neck of the thigh-bone within the capsule, and the limb was extended
over a pillow rolled under the knee, with splints on each side of the
limb, by Mr. Cline's direction. An ossific union succeeded, with
scarcely any deformity, excepting that the foot was somewhat everted
and the man walked extremely well. When he was to be discharged
from the hospital, a fever attacked him, of which he died ; and upon
dissection, the fracture was found through the trochanter major, and
the bone was united with very little deformity, so that his limb would
have been equally useful as before.'**

The second example is reported by Mr. Stanley.

"A woman, in her sixtieth year, fell in the street and injured her
right hip. On examination, the limb was found slightly everted, and
shortened to the extent of three-quarters of an inch, but movable in
every direction. The extremity of the shaft of the femur was in its
natural situation ; but behind the femur, and at a little distance from
it, a bony prominence was discovered, resting upon the ilium, toward
the great sciatic notch, strongly resembling the head of the femur.
Various opinions were entertained as to the nature of the injury, some
believing it to be dislocation, and others a fracture. After a confine-
ment of several months to her bed, the woman was sufficiently re-

> Sir Astley Cooper, op. cit., p. 183. « Op. cit., p. 184.

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covered to walk with the assistance of a crutch, and in this state sho
continued till her death, which took place about three years after the
accident, during the whole of which period I had watched the pro-
gress of the case. Having obtained permission tb examine the seat of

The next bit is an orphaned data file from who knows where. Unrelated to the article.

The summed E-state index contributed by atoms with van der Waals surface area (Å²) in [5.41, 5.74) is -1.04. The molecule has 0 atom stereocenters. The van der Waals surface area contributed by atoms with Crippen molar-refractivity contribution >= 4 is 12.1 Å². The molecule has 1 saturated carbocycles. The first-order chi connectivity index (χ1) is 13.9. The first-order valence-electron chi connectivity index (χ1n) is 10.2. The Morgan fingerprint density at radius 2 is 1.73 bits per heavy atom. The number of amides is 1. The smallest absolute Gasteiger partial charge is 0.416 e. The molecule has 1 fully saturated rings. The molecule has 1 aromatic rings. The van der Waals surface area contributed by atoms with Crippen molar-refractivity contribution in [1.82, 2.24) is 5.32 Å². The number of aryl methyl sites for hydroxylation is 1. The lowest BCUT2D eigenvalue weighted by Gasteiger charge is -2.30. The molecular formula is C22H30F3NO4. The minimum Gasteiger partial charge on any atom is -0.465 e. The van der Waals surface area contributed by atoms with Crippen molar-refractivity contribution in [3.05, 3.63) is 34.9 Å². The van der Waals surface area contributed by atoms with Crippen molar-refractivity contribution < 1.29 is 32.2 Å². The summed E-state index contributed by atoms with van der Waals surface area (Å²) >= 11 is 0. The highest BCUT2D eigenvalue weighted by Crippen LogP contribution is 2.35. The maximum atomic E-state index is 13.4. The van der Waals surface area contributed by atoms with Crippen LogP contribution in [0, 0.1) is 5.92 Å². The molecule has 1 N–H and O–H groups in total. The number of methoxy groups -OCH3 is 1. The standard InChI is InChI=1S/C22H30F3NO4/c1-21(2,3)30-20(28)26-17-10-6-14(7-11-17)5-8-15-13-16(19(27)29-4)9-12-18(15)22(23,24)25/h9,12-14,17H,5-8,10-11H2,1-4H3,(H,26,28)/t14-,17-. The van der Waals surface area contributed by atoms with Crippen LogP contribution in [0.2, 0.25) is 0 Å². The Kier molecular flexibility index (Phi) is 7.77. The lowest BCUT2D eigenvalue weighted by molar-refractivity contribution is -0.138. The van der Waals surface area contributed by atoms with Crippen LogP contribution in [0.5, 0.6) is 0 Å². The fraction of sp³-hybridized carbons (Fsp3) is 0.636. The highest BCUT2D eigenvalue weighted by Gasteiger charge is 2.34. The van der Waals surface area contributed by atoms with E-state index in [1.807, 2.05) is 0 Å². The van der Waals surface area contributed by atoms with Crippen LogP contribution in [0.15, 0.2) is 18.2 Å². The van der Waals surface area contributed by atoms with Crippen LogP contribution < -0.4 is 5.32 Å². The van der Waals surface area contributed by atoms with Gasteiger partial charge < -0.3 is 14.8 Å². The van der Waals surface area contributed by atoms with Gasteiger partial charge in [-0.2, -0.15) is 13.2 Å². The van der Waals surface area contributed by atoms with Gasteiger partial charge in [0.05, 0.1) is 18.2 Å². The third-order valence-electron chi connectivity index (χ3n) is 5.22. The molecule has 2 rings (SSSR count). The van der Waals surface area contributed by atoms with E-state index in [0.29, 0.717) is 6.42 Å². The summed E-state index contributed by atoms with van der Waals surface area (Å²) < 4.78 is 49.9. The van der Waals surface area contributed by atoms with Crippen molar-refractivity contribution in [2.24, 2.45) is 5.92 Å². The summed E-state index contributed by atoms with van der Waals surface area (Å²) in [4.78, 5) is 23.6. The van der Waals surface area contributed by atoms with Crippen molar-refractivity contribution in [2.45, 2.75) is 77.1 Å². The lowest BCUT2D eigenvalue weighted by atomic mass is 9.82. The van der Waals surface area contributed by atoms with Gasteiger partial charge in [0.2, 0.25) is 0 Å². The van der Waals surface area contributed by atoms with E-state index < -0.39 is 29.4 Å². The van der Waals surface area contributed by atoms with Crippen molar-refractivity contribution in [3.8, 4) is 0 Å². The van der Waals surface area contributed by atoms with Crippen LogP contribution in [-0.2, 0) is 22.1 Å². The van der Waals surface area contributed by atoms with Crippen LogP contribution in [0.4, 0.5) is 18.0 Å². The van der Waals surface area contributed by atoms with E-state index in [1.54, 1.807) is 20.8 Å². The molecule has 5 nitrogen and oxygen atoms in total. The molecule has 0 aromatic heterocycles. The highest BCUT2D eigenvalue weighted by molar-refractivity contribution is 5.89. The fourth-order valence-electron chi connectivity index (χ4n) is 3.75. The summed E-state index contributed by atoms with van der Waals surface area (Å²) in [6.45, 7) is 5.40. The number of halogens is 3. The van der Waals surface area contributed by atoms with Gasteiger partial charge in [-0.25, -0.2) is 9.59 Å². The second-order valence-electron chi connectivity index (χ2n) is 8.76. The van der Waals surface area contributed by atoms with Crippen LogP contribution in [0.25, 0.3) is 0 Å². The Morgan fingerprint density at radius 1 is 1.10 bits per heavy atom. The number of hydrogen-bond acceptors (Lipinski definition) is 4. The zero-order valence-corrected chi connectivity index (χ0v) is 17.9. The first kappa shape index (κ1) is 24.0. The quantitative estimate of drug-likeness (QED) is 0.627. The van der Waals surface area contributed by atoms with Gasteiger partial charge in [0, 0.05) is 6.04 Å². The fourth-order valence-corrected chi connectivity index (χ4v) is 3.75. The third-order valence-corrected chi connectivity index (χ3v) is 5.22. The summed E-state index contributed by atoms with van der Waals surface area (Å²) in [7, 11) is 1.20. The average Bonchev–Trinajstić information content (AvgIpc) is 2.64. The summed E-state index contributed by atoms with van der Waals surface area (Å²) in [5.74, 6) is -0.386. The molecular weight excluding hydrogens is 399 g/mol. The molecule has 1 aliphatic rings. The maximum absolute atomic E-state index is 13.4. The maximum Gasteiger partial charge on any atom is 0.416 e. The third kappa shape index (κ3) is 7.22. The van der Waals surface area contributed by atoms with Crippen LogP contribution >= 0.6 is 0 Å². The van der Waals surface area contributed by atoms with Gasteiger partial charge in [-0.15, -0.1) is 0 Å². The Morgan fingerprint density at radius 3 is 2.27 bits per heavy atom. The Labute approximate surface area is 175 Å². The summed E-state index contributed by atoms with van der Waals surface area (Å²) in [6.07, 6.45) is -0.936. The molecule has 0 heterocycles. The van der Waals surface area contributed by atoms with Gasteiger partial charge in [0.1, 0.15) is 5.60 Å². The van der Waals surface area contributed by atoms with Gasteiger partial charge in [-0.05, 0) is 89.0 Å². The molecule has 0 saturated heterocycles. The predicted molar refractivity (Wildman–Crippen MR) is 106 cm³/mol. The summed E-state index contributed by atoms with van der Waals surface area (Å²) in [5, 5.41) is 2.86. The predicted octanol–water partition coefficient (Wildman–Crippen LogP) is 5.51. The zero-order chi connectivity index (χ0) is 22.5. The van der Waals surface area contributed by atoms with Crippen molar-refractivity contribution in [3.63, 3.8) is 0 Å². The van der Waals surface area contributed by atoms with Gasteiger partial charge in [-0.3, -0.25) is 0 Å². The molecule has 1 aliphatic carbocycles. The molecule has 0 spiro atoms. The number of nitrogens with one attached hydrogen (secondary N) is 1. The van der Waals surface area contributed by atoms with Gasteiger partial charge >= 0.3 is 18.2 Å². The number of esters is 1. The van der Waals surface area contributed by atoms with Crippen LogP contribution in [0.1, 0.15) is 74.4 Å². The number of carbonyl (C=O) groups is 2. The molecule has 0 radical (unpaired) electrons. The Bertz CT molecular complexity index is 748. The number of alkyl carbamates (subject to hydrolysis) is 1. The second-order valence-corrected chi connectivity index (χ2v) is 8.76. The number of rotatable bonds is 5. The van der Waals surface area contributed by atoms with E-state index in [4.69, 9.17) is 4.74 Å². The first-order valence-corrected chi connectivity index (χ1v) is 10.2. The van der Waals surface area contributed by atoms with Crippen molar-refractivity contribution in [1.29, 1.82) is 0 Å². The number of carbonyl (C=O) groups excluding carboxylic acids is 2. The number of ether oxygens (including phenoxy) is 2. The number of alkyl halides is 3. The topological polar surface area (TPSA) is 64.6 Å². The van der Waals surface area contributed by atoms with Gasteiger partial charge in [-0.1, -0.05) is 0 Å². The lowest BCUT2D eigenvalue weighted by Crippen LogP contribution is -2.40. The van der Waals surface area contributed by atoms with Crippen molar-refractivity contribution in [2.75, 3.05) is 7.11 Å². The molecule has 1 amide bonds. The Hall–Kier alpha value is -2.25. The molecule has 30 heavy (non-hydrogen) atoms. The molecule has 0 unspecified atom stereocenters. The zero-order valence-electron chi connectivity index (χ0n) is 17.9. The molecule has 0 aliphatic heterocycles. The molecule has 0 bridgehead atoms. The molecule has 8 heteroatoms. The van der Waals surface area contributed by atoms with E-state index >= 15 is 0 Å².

the injury, I ascertained that there had been a fracture extending-
obliquely through the trochanter major, and through the basis of the
neck into the shaft of the femur, and that the prominence which had
been mistaken for the bead of the bone was occasioned by the posterior
and larger portion of the trochanter drawn backwards toward the
ischiatic notch."*

Sir Astley relates three other examples in which he believes the
fractures to have been of the character above described ; and he details
the peculiar plans of treatment which, in each case, he saw fit to recom-
mend. I can see no reason, however, why the treatment need diflfer
from that which has already been recommended for fractures of the
neck, since 'the indications are nearly identical in all of these cases;
namely, moderate extension, and steady support of the limb in its
natural position.

§ 3. Fracture of the Epiphysis of the Trochanter Major.

, So far as I know, the only well-authenticated example of this acci-
dent is the one reported by Mr. Key to Sir Astley Cooper.^ The sub-
ject of this case was a girl, aged about sixteen years, who fell, March
15, 1822, upon the side-walk, and struck her trochanter violently
against the curb-stone. She arose, and, without much pain or diflBiculty,
walked home. On the 20th she was received into Guy's Hospital, and
the limb was examined by Mr. Key. The right leg, which was the
one injured, was considerably everted, and appeared to be about half
an inch longer than the sound limb. It could be moved in all
directions, but abduction gave her considerable pain. She had perfect
command over all the muscles, except the rotators inwards. No
crepitus could be detected. Four days after admission she died, having
succumbed to the irritative fever which followed the injury.